according to very famous divorce case of Mr. Johnny Depp and his soon to be ex wife Mrs. Amber Heard.

Harper’s Bazaar.co.uk made an aricle about Inspiring Women and Feminists in 2016

10 women who changed the world this year

«From Hillary Clinton to Amber Heard, we celebrate the women who inspired us in 2016»

ah-stupidity-hb

My personal opinion is that -regardless if you believe Amber Heard was abused by Johnny Depp or not- the above lines about Amber Heard and especially the last sentence is dangerous. For the abuse victims.

It’s been circulated among media outlets that Amber Heard did everything a victim was supposed to do and people still questioned her.

The problem isn’t that people questioned her. The problem is deeper and it can cause harm to victims/survivors of abuse.

Ella Alexander of Harper’s Bazaar writes «Her bravery and candour will doubtlessly help others in similar positions to come forward».

Let’s talk about protecting yourself from your abuser and compare it to Mrs. Heard’s actions.

1. Don’t alert your abuser if you are planning to leave.

Mrs. Heard sent a letter, not only alerting Mr. Depp she was asking for divorce, but also demanding spousal support, his range rover with Mr. Depp to continue to make all payments for any encumbrances thereon, his condos (the place she’s been systematically abuse since before their wedding) with Mr. Depp to continue to pay mortage utilities, etc associated therewith, and a contribution towards her accounting costs, to be paid to her lawyers’ firm by close of business of a certain date (the same date she asked for a TRO, because he refused to pay her)
Amber Heard’s letter to Johnny Depp’s lawyer before filing for a TRO

Let me rephrase the above, Mrs. Heard blackmailed/extorted her alleged abuser while he had free access in their home.

2. Call 911 and report the incident. Write down the police report/incident number and keep with your records.

Mrs. Heard (or her friend) called the Police, but didn’t file a report, didn’t press charges, didn’t report the incident as domestic violence.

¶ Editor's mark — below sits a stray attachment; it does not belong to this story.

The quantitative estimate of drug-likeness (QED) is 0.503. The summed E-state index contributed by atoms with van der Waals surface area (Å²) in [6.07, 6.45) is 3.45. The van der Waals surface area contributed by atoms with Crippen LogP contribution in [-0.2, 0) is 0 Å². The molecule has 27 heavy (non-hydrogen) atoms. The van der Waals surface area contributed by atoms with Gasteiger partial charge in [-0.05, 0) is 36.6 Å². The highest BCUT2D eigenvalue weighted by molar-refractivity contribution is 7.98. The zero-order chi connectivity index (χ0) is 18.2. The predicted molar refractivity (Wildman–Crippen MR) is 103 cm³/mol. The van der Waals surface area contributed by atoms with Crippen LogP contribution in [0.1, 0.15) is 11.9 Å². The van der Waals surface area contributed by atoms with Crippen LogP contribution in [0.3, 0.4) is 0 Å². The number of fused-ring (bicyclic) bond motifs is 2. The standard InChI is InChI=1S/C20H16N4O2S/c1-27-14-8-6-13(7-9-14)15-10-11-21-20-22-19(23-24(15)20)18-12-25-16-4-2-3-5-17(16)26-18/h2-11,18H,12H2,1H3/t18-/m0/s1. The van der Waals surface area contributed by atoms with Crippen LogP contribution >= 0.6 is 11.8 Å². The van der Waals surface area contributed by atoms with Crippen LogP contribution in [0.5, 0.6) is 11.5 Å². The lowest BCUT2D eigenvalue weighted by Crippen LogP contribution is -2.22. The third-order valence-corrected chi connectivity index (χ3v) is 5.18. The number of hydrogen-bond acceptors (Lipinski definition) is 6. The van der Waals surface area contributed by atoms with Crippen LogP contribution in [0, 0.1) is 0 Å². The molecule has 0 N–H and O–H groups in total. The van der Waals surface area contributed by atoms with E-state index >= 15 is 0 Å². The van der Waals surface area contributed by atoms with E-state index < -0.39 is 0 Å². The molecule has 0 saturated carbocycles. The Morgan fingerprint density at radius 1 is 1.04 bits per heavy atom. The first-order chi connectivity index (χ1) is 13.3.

Wouldn’t that just aggrevate an abuser more? She had no protection from the Police, and she was in his house.

3. Know your abuser’s red flags. Be on alert for signs and clues that your abuser is getting upset and may explode in anger or violence. Come up with several believable reasons you can use to leave the house (both during the day and at night) if you sense trouble brewing.

Or make sure you don’t push their buttons while openly filming them. This isn’t victim blaming, it’s self protection. It’s one thing installing hidden cameras to record the abuse, and a whole different thing to have your mobile camera on your abuser’s face while your abuser aggressively cuts trees in the backyard attempting to remind them that besides the poor trees withstanding their aggression, you are there as well.

On top of that, do not embarrass your abuser by uploading the incriminating video in youtube while they still have access in their home.

4. File for a Protective Order that will tell your abuser to stay away.

Do not drop the Restraining Order request after making your abuser the ridicule of the town. It will most probably enrage them and you will not be safe.

I get it. It is totally great to feel a hero, putting your abuser down and making what they are known to everyone. But will that keep you safe? Will media care about you like they did for Mrs. Heard? How much will your abuser be angry if you do what she did?

Mrs Heard isn’t in the hospital (or in a morgue) only because she accused Mr. Depp and that’s for two reasons.

Because.

a. maybe there was no abuse from his part to begin with,
or
b. she has all the spotlight of the world on her, because she’s Mr. Depp’s ex wife.

Do NOT do what she did regardless of what you read in media. What she did was a fine way to enrage him and make him angry, not really asking for the Police’s protection, or even the Law’s protection (she dropped her RO request).

Have a safety plan. If your partner is abusive, have a plan to protect yourself and your children in case you need to leave quickly.
Try to find a way to put aside some money (blackmailing your abuser is not the best of ways to go about it), clothing, documents for the time you will have to leave your home. Find a place -friendly- to stay in emergency. Join a support group for survivors of domestic violence, get help from a therapist of hotlines. Take precautions not to be noticed by your abuser.

Stay safe.
You won’t be safe if you do what Mrs. Heard did.

The media that present what Mrs. Heard did as the right thing to do most probably don’t care about your safety. After all, you have not been married to Mr. Depp.

Protect yourself.

Instead of attempting to become a hero by the media, your first priority is safety.
http://msmagazine.com/blog/2015/10/30/what-to-do-in-a-domestic-violence-situation-a-guide-for-survivors-and-supporters/
http://www.clarkprosecutor.org/html/domviol/domvic.htm
http://www.helpguide.org/articles/abuse/help-for-abused-and-battered-women.htm

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